Patience is a Virtue

People are always asking me “How can you stand to drive that truck for hours on end?” My answer is always ” It’s an acquired skill called Patience”.

US Hwy 30 west of Medicine Bow, Wyoming


 As a young man I was never known for my ability to wait for anything. If I wanted something, I wanted it now or not at all. When I began to drive over the road I got tired just like anyone who was not used to traveling long distances.Especially if I wasn’t the one driving, after an hour I was ready for a nap. Thanks to having an experienced trainer and friend, Clay used to encourage me to relax and be patient.He would say, “Don’t use up all your energy, or you wont make it to where you want to go”. To this day, I have been amazed to find that theory works in many aspects of life besides driving. But driving is the subject of this blog, so we will concentrate on that application for now. In my experience, being a calm, patient person, is the only thing that keeps boredom in check. If you concentrate how you get there, the final destination will seem to come sooner than having your sights set only on reaching the end of your trip. Some call it pacing yourself, I call it focusing on the moment.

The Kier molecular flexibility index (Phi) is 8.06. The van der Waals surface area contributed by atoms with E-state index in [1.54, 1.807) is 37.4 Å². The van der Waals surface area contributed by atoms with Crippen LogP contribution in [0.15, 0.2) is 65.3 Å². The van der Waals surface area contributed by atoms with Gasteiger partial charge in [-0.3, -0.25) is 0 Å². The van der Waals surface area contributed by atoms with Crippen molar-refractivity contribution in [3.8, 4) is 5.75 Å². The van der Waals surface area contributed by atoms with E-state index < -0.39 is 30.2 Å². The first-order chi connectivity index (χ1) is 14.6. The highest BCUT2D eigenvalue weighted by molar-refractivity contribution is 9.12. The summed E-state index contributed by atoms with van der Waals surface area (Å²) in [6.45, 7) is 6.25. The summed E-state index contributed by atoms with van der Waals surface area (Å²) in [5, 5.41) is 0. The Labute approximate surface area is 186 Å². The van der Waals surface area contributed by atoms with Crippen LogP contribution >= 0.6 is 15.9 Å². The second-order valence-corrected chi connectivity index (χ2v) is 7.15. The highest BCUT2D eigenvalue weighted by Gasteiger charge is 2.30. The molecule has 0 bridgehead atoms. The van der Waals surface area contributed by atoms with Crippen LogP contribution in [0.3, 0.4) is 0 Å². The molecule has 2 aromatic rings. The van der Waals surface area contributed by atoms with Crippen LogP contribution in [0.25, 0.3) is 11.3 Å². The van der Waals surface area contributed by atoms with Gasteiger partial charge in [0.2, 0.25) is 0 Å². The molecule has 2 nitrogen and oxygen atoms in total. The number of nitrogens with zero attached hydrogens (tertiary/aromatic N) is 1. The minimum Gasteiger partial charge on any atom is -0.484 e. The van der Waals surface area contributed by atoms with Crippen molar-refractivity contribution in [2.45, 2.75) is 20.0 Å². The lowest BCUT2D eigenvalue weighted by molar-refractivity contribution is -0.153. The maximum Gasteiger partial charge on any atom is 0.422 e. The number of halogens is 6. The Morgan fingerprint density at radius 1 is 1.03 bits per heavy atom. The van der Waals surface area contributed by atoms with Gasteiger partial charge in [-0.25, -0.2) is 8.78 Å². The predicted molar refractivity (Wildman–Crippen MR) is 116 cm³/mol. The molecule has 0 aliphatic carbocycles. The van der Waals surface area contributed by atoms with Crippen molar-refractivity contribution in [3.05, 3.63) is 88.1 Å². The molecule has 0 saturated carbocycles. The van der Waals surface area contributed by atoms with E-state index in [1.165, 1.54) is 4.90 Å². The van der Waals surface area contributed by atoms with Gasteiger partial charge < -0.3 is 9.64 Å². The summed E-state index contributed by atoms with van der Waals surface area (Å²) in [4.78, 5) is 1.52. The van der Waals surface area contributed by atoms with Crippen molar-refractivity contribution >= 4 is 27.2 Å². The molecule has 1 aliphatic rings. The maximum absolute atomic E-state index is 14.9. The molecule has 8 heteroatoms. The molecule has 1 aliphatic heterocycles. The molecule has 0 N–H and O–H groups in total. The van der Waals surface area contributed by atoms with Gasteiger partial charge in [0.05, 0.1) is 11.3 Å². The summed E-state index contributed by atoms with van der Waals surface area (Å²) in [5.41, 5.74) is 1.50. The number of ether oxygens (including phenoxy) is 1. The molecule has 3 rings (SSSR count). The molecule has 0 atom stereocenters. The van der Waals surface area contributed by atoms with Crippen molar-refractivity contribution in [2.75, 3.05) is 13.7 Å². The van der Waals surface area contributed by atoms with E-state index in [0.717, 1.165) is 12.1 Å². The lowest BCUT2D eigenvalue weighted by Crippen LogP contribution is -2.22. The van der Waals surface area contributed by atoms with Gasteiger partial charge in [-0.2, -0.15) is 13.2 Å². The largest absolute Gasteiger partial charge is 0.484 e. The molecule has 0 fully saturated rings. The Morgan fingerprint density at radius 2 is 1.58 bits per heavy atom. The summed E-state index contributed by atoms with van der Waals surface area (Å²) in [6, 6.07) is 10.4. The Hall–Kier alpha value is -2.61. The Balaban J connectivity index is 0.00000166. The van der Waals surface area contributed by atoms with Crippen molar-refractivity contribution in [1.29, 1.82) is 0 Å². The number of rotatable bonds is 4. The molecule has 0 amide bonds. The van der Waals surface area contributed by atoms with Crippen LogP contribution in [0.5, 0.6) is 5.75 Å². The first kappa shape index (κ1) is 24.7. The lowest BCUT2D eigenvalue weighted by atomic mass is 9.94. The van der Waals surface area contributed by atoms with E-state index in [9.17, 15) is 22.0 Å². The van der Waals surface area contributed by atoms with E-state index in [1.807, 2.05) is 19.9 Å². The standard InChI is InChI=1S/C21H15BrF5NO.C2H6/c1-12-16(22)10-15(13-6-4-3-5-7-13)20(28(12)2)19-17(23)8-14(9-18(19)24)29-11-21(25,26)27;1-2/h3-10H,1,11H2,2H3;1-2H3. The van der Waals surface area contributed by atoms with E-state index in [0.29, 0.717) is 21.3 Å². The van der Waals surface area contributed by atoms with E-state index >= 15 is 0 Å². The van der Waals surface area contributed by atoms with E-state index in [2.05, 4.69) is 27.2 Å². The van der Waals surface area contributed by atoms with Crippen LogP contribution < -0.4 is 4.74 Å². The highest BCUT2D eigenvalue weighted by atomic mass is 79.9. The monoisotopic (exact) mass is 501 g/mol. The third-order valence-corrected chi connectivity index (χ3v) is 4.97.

This doesn’t work only in the west. Even Chicago rush hour traffic is easier to navigate when you don’t get upset and just take it in stride. This may sound a little selfish, but the next time you are in stop and go traffic and see that old beater car next to you, take a moment to realize that you are being paid to be here, but the other guy is not. If he were, he might be driving an expensive car like you are. So just put that CB microphone down, and quit complaining. Your dispatcher knows you are trying, so don’t get stressed about it.